Few markets are as rife with infomercial-esque (read: mostly useless) products as the travel market. There’s no shortage of $19.99 gadgets promising to solve some problem for travelers that isn’t really a problem at all (see also: the unintentionally hilarious and now-defunct SkyMall catalog).
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So, to be honest, I was skeptical of Airhook. At first glance, it seems to be an add-on accessory designed to do exactly what every airplane tray table already does. But, the more long-haul flights I take, the more its utility grew on me. Let’s face it: airplane tray tables are nasty, they’re rarely level, and they limit the already impossibly tight amount of personal space that economy passengers are forced to live with on most typical flights.
Airhook was kind enough to provide a second generation sample — the Airhook 2.0 — for me to review. Here’s what I found …
Airhook 2.0 Review
In Airhook’s own words, it’s designed as:
… a two-in-one solution for airplane travel comfort: a stable drink holder and a secure mount for an electronics device. The Airhook uses the tray table in its vertical and locked position as an anchor, rather than horizontally across your lap as a platform.
The latest version, Airhook 2.0, adds a few new features including a neoprene travel pouch and:
… a stabilizer bar that makes setup more secure, a convertible mode where the drink holder folds away when not in use, a separate device perch for full range of viewing, and integrated can support.
The Traveler’s Take
My first impression of Airhook was that it was larger than I expected. It makes sense considering that it’s designed to support not only smartphones but tablets as well. So, the design needs enough of a “framework” to support the weight and heft of a full-sized tablet.
For my purposes, I don’t travel with a tablet. When I do watch in-flight movies, it’s always on my smartphone. So, I wish Airhook had a more compact little brother — an “Airhook Mini” if you will. The current Airhook isn’t huge, but it is large enough that I know I won’t be traveling with it on every flight. I’m also borderline obsessive about packing as minimally as possible. So, for some, the size may be a non-issue.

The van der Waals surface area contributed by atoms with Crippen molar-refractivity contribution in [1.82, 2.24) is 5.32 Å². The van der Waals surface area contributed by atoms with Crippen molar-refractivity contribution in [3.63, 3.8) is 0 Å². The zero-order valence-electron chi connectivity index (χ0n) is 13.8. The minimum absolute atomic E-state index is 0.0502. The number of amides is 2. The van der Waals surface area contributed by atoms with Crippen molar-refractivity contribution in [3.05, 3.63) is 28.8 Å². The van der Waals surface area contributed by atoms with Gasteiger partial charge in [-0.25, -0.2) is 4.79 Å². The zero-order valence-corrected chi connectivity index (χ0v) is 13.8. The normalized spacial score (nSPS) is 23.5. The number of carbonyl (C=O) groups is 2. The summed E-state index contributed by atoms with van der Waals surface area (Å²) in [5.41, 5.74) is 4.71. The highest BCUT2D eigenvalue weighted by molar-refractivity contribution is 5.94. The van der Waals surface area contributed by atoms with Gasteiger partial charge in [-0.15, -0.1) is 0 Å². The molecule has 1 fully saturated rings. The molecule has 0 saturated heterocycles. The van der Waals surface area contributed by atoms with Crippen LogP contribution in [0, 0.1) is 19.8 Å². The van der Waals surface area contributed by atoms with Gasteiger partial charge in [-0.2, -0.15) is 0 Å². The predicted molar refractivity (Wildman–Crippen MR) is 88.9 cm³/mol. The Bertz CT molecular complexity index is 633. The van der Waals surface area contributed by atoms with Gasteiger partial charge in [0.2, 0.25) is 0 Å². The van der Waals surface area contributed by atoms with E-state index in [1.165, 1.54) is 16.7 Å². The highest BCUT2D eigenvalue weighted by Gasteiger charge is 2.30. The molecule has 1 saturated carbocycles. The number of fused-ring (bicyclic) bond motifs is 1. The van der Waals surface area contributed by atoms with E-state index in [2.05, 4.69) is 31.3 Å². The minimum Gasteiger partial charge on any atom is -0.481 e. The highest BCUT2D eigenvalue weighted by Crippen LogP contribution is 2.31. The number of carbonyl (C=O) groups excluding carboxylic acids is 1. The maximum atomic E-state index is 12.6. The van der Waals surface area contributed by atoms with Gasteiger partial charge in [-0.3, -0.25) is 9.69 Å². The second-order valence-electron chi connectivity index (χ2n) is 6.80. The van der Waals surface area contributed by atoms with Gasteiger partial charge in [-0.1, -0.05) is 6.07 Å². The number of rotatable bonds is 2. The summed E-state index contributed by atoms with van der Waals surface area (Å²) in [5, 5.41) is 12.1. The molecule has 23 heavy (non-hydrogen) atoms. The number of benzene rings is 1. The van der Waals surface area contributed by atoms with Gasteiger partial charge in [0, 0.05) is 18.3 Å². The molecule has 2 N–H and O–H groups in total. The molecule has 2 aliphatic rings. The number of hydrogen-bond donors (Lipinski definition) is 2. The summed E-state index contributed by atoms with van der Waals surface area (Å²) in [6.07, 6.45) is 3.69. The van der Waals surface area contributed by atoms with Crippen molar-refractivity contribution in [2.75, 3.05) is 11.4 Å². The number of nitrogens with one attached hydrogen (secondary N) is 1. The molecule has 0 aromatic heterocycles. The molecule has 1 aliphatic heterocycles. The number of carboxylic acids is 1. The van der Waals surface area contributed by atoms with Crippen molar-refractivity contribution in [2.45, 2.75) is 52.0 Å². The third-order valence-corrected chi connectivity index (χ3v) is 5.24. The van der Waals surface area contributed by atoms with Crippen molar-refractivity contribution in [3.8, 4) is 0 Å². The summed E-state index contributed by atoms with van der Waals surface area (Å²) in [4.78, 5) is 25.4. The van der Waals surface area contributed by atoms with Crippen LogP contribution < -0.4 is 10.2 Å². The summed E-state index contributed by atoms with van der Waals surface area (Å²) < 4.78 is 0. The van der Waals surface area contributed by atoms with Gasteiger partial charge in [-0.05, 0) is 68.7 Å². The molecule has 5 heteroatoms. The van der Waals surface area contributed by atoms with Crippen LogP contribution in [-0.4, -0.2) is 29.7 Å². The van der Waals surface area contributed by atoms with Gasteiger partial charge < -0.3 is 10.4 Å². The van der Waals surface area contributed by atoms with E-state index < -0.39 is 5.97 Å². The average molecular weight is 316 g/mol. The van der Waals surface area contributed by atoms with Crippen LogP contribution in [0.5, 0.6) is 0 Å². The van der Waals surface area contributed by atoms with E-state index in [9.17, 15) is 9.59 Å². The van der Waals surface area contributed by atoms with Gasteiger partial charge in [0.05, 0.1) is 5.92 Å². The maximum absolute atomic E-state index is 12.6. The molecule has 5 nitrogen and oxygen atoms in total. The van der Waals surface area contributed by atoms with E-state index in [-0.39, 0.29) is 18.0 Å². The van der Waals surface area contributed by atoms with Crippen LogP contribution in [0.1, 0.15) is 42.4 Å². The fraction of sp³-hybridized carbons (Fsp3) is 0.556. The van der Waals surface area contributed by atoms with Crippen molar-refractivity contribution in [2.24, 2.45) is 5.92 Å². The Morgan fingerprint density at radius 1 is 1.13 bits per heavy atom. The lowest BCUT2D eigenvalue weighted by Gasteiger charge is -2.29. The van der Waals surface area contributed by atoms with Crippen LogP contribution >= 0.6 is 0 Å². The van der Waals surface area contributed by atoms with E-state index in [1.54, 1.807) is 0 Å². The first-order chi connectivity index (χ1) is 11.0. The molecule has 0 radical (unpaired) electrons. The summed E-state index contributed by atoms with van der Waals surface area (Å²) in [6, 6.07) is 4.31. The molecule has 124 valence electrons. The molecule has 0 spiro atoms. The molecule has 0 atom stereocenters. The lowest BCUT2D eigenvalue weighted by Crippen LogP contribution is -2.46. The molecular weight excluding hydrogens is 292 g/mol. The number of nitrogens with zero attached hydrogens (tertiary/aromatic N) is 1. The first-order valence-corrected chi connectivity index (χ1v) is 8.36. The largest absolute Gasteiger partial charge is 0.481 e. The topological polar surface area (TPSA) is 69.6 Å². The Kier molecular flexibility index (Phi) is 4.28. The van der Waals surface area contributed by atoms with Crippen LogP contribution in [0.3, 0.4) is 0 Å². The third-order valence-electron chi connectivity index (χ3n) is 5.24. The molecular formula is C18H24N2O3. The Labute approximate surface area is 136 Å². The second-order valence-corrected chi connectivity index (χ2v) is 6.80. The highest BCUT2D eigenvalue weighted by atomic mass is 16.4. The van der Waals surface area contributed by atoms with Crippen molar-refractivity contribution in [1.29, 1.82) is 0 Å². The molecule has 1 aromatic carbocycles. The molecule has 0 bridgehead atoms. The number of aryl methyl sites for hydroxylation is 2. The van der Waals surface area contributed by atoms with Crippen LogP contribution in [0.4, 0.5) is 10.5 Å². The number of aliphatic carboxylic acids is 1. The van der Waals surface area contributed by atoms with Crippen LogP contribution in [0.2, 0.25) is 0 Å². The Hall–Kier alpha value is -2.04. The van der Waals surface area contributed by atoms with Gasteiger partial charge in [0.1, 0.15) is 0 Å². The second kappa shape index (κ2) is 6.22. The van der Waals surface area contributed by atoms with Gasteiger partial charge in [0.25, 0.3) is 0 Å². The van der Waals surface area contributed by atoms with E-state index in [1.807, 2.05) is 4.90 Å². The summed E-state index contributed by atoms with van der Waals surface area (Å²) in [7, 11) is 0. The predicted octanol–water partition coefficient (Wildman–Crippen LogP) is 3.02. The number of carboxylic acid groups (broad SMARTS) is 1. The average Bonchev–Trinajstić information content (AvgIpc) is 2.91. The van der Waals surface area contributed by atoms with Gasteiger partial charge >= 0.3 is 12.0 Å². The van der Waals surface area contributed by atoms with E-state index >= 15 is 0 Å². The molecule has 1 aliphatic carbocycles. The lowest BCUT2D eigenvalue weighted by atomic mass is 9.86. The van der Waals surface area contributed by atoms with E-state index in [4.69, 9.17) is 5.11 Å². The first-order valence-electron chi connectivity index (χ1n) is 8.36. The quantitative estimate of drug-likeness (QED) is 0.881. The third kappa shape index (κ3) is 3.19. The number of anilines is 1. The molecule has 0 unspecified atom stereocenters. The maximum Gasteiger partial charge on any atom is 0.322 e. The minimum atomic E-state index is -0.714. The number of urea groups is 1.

That said, the construction is solid and sturdy with high-quality plastic components. It’s clear someone put thought into its production. The included carry case with attached carabiner also helps protect the entire affair when it’s not in use.
Setting up Airhook is simple, and the included quick-start guide (with links to relevant online videos in case installation isn’t self explanatory) makes setup a snap. It first clips to the back of any standard airplane tray table in the closed position. Two knobs allow for fine-tuning a snug fit and ensuring that your smartphone or tablet is angled the way you want it. Finally, a bungee cord and plastic clip secure your device in place. I found this to work very well even in modest turbulence.
That’s all there is to it. It works great as a simple support for your electronics device to keep your media at eye-level. But, the cupholder also adds a convenient perch for a standard airline cup or 12-ounce can. The design will hold a bottle as well, although it does get in the way of the device screen. The cupholder also folds away when not in use.
Pricing & Availability
Airhook 2.0 is available now directly through the official Airhook website for around USD $28 or on Amazon.
The Bottom Line
Though a tad bulky, Airhook fulfills its promise of freeing up your lap for a bit more in-flight comfort. It’s a clever, versatile, well-made alternative to traditional airplane tray tables.[amazon box=”B07S3R62NH”]